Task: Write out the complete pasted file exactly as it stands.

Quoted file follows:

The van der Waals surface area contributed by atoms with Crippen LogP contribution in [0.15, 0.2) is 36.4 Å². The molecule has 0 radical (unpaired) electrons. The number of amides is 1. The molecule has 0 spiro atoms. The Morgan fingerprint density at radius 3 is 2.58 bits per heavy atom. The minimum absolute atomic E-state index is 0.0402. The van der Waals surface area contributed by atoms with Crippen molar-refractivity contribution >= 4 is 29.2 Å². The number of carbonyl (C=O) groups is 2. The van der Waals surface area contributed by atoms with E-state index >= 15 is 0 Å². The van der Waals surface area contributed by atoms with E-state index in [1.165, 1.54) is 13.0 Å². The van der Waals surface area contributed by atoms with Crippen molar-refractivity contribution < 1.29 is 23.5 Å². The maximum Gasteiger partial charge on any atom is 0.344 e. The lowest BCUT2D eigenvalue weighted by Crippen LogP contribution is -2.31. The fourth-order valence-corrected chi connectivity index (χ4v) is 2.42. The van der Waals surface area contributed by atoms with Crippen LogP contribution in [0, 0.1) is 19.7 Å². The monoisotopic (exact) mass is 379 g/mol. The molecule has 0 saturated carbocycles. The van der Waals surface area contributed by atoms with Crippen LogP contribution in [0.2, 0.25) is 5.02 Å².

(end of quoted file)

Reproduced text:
The van der Waals surface area contributed by atoms with Crippen LogP contribution in [0.15, 0.2) is 36.4 Å². The molecule has 0 radical (unpaired) electrons. The number of amides is 1. The molecule has 0 spiro atoms. The Morgan fingerprint density at radius 3 is 2.58 bits per heavy atom. The minimum absolute atomic E-state index is 0.0402. The van der Waals surface area contributed by atoms with Crippen molar-refractivity contribution >= 4 is 29.2 Å². The number of carbonyl (C=O) groups is 2. The van der Waals surface area contributed by atoms with E-state index >= 15 is 0 Å². The van der Waals surface area contributed by atoms with E-state index in [1.165, 1.54) is 13.0 Å². The van der Waals surface area contributed by atoms with Crippen molar-refractivity contribution < 1.29 is 23.5 Å². The maximum Gasteiger partial charge on any atom is 0.344 e. The lowest BCUT2D eigenvalue weighted by Crippen LogP contribution is -2.31. The fourth-order valence-corrected chi connectivity index (χ4v) is 2.42. The van der Waals surface area contributed by atoms with Crippen LogP contribution in [0, 0.1) is 19.7 Å². The monoisotopic (exact) mass is 379 g/mol. The molecule has 0 saturated carbocycles. The van der Waals surface area contributed by atoms with Crippen LogP contribution in [0.2, 0.25) is 5.02 Å².